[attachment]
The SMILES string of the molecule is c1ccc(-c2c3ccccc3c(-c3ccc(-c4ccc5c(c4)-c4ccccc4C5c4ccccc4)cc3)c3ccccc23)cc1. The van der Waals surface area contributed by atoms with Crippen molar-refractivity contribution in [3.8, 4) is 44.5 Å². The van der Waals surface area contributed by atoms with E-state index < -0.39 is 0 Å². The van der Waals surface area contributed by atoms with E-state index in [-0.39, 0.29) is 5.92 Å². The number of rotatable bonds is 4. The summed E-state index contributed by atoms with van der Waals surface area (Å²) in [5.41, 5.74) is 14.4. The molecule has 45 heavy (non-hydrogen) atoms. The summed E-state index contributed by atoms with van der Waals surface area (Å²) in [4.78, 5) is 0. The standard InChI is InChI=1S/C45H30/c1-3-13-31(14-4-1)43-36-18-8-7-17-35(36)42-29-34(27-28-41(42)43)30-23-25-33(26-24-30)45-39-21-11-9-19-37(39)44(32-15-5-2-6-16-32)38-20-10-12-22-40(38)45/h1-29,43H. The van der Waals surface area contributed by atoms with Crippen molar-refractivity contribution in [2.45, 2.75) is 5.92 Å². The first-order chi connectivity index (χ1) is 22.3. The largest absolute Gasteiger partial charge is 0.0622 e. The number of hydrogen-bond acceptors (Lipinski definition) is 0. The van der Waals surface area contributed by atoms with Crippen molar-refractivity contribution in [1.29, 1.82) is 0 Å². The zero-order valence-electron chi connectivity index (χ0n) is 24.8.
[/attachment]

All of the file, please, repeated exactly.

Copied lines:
The SMILES string of the molecule is c1ccc(-c2c3ccccc3c(-c3ccc(-c4ccc5c(c4)-c4ccccc4C5c4ccccc4)cc3)c3ccccc23)cc1. The van der Waals surface area contributed by atoms with Crippen molar-refractivity contribution in [3.8, 4) is 44.5 Å². The van der Waals surface area contributed by atoms with E-state index < -0.39 is 0 Å². The van der Waals surface area contributed by atoms with E-state index in [-0.39, 0.29) is 5.92 Å². The number of rotatable bonds is 4. The summed E-state index contributed by atoms with van der Waals surface area (Å²) in [5.41, 5.74) is 14.4. The molecule has 45 heavy (non-hydrogen) atoms. The summed E-state index contributed by atoms with van der Waals surface area (Å²) in [4.78, 5) is 0. The standard InChI is InChI=1S/C45H30/c1-3-13-31(14-4-1)43-36-18-8-7-17-35(36)42-29-34(27-28-41(42)43)30-23-25-33(26-24-30)45-39-21-11-9-19-37(39)44(32-15-5-2-6-16-32)38-20-10-12-22-40(38)45/h1-29,43H. The van der Waals surface area contributed by atoms with Crippen molar-refractivity contribution in [2.45, 2.75) is 5.92 Å². The first-order chi connectivity index (χ1) is 22.3. The largest absolute Gasteiger partial charge is 0.0622 e. The number of hydrogen-bond acceptors (Lipinski definition) is 0. The van der Waals surface area contributed by atoms with Crippen molar-refractivity contribution in [1.29, 1.82) is 0 Å². The zero-order valence-electron chi connectivity index (χ0n) is 24.8.